We already have all the language, the laws, the tools. Whether and how we use these formidable resources is a challenge.

We are too silent on ostensible conflicts between patriarchy and its attendant violences and oppressions in some cultures and traditions, which directly contradict constitutional gender and other equalities. These are hangovers from Apartheid now being abused by entrepreneurial criminals against our own people.

We are too silent on over 70% Christians, some of who wish to impose their Old Testament onto the rest of us, including male supremacy and female subordination and the vilification and violences against LGBTQI peoples. Not unlike Margaret Atwood’s iconic The Handmaid’s Tale.

Unlike the US, South Africa has Constitutional rights to non-discrimination which outweigh “free speech”: racist, sexist and homophobic speech are outlawed. Yet it is only anti-racism that we are obsessed with, neglecting widespread sexism and homophobia and its violences spouted from pulpits and boardrooms.

We need high-level political will. In the absence of our people being rescued from the leaders we elect, and being bullied by a majority of people suffering of internalized oppression from centuries of depredations, we the people have civic action. Actions founded on consciousness rooted in e.g. local grassroots community action networks that are compassionately supporting especially the vulnerable among us.

It is this triangulation of Consciousness or Awareness, Compassion and Justice that is helping local communities through the pandemic, and that will sustain us in co-creating a more humane, nonviolent world. Now more than ever we have nothing to lose and everything to gain.

*About the Author

Bernedette Muthien has already established a local and international reputation for her work (writing and facilitation) on issues of gender equity, nonviolence, and gender-based violence in South Africa and further afield. She is the author of more than 160 publications and conference presentations on all 6 continents during the past 18 years. Her professional memberships include the Western Cape Network on Violence against Women; the pan-African gender network, Amanitare; the Women’s International Network on Gender & Human Security, the Association for Women in Development (AWID), as well as the International Peace Research Association, whose Global Political Economy she has convened since 2000. She serves on several international advisory boards, including Digital Universe – Human Rights Portal, as well as the international journals Human Security Studies.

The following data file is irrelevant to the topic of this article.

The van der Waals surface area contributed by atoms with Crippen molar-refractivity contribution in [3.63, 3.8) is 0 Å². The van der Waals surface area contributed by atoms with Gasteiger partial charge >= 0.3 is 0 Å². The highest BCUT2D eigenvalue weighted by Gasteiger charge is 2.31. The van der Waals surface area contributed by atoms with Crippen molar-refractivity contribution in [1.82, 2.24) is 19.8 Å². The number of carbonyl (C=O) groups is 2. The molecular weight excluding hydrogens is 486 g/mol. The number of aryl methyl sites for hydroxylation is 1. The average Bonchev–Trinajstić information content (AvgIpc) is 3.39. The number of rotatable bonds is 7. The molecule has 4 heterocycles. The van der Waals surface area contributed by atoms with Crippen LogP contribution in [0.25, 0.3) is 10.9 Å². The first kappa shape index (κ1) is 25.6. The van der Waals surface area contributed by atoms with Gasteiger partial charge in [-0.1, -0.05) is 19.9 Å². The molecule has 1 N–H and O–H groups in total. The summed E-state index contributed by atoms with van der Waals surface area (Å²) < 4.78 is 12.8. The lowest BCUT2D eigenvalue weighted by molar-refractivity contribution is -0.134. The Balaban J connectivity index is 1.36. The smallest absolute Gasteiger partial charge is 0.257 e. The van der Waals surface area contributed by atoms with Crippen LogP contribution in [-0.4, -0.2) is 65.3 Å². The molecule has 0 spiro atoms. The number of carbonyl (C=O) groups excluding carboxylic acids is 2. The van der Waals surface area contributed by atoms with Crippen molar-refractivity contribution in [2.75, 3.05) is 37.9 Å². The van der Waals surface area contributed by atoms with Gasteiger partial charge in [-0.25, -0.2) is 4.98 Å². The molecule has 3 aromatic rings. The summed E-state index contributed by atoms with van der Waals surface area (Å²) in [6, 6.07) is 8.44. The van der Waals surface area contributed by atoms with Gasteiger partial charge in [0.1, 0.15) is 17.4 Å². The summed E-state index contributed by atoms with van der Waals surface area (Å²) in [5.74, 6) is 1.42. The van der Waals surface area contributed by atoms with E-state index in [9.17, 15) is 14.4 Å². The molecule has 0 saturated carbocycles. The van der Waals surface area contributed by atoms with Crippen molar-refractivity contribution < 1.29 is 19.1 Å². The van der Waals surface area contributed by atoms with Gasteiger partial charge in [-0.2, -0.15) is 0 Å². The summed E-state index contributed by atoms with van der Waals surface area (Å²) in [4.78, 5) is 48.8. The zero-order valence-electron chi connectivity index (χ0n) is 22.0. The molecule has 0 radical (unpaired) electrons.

Bernedette was the first Fullbright-Amy Biehl fellow at Stanford University (1994-1995), and holds postgraduate degrees from the University of Cape Town (Dean’s Merit List), and Stellenbosch University (Andrew W Mellon Fellow, 2006-2007) in South Africa.

She is co-founder of an indigenous scholar-activist network, the KhoeSan Women’s Circle, in addition to convenor of an international listserv of Native scholar-activists, Gender Egalitarian. Her current research centres on the Egalitarian KhoeSan – Beyond Patriarchal Violence, in other words, how social and gender egalitarianism are coterminous with nonviolence, as well as showing that nonviolent and egalitarian societies have existed throughout time and continue to exist at present.

Bernedette is a South African woman of colour who has devoted her life to strategic interventions on the issues of violence and gender equality in order to bring about a better future in South Africa, and a model for other parts of the world.